As part of the public program of the Bellas Artes Outpost in Manila, Raven delivered an illustrated lecture entitled “Low Relief”, which she updated with imagery from her visits in the Philippines. “Low Relief” connected the artist’s research on bas-relief sculpture in both India and the United States to the illusion of depth created in stereoscopic 3D films, as well as the globally connected, labor-intensive processes of post-production involved.
Raven is currently developing a new project with Bellas Artes Projects for a future exhibition in late 2018. Lucy Raven is currently visiting the PHILVOCS (Philippine Institute of Volcanology and Seismology) and the Pinatubo Museum for new material.
The museum is run by the Center for Kapampangan Studies of the Holy Angel University in Angeles, Pampanga, next to the museum of National Artist Vicente Manansala. Although it consists of a small room filled with timelines and a handful of artworks, it is nevertheless rich in history. A mural timeline of the Mt. Pinatubo eruptions is shown.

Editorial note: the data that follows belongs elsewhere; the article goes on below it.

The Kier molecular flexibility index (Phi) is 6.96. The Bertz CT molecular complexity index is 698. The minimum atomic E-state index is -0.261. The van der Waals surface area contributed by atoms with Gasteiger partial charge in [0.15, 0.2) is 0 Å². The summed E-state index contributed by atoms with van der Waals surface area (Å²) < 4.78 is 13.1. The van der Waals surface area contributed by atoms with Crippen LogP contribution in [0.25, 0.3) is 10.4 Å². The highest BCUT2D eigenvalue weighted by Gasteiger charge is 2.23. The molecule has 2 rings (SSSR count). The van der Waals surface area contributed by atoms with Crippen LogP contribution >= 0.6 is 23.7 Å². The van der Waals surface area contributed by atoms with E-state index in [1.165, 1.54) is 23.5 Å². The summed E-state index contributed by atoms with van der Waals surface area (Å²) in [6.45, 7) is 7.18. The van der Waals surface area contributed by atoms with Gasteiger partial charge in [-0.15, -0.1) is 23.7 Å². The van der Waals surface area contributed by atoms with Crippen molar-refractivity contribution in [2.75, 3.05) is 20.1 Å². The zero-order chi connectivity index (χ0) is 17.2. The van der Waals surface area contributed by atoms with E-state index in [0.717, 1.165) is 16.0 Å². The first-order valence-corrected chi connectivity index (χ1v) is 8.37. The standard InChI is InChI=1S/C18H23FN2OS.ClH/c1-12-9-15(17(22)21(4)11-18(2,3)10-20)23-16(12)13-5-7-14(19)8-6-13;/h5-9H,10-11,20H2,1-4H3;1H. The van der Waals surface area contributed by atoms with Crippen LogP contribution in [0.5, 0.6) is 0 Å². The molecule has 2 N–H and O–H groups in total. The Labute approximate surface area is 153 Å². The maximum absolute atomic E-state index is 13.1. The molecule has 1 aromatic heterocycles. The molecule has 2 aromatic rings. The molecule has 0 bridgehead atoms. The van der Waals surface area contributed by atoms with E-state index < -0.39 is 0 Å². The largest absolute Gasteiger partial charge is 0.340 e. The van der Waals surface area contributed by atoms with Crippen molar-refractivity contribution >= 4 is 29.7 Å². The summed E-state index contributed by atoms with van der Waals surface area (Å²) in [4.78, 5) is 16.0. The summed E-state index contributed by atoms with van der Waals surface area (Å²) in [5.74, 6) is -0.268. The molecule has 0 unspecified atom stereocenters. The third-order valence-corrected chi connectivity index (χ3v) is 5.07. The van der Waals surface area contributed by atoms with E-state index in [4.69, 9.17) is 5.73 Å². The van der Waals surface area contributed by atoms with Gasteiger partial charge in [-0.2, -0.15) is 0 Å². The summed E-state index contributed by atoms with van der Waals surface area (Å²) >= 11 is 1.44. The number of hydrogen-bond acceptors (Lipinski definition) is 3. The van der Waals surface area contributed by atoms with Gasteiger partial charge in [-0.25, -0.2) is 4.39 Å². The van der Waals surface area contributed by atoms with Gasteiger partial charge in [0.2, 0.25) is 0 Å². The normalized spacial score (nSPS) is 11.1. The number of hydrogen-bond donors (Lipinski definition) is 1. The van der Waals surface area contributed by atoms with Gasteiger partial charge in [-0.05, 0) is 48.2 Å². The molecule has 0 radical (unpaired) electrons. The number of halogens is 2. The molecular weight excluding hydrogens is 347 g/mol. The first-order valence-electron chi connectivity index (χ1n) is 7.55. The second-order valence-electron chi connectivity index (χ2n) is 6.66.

Furthermore, the Pinatubo Museum displays an AVP about the 1991 Pinatubo eruption and contains footage that the PHILVOCS (Philippine Institute of Volcanology and Seismology) were unable to provide. The museum blends real ash, sand, rocks and pumice stones with a wealth of information about Mt. Pinatubo's eruption after approximately five hundred years of inactivity and the impact it had on the (then) eight million people in Central Luzon. A video documentary of the June 12, 1991 Independence Day eruption can be viewed by audiences.
At the museum, Lucy met with Robby Tangtingco, the head of the Center of Kapampangan Studies in Holy Angel University, who wrote the award-winning book, “Pinatubo (The Volcano in Our Backyard).” He provided Raven with research material for her upcoming project, one that the public should be excited for. An aficionado in photography, installation and sound, there is no doubt Raven's next work will be as mesmerizing as her previous projects whether or not the artist continues to explore the poetic relationship between sound and the way that technology informs contemporary society.